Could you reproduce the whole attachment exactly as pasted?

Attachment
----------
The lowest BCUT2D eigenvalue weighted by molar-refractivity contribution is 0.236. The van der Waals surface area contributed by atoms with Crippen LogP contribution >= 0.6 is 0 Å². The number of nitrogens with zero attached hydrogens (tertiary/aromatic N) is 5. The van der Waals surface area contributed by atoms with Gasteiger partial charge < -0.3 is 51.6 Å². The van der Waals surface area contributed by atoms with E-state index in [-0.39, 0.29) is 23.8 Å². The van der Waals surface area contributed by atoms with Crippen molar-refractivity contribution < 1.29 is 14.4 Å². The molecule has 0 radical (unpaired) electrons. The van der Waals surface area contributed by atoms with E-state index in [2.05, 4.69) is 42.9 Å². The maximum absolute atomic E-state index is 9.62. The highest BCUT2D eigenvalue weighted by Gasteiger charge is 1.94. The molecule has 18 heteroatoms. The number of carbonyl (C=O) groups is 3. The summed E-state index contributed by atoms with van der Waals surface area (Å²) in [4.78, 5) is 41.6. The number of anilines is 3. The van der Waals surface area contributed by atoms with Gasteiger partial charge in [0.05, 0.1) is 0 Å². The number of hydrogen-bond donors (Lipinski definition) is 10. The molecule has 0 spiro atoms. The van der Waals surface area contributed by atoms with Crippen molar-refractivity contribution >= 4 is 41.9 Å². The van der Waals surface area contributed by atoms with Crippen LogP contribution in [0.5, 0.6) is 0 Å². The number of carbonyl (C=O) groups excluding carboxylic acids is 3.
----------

The lowest BCUT2D eigenvalue weighted by molar-refractivity contribution is 0.236. The van der Waals surface area contributed by atoms with Crippen LogP contribution >= 0.6 is 0 Å². The number of nitrogens with zero attached hydrogens (tertiary/aromatic N) is 5. The van der Waals surface area contributed by atoms with Gasteiger partial charge < -0.3 is 51.6 Å². The van der Waals surface area contributed by atoms with E-state index in [-0.39, 0.29) is 23.8 Å². The van der Waals surface area contributed by atoms with Crippen molar-refractivity contribution < 1.29 is 14.4 Å². The molecule has 0 radical (unpaired) electrons. The van der Waals surface area contributed by atoms with E-state index in [2.05, 4.69) is 42.9 Å². The maximum absolute atomic E-state index is 9.62. The highest BCUT2D eigenvalue weighted by Gasteiger charge is 1.94. The molecule has 18 heteroatoms. The number of carbonyl (C=O) groups is 3. The summed E-state index contributed by atoms with van der Waals surface area (Å²) in [4.78, 5) is 41.6. The number of anilines is 3. The van der Waals surface area contributed by atoms with Gasteiger partial charge in [0.05, 0.1) is 0 Å². The number of hydrogen-bond donors (Lipinski definition) is 10. The molecule has 0 spiro atoms. The van der Waals surface area contributed by atoms with Crippen molar-refractivity contribution >= 4 is 41.9 Å². The van der Waals surface area contributed by atoms with Crippen LogP contribution in [0.5, 0.6) is 0 Å². The number of carbonyl (C=O) groups excluding carboxylic acids is 3.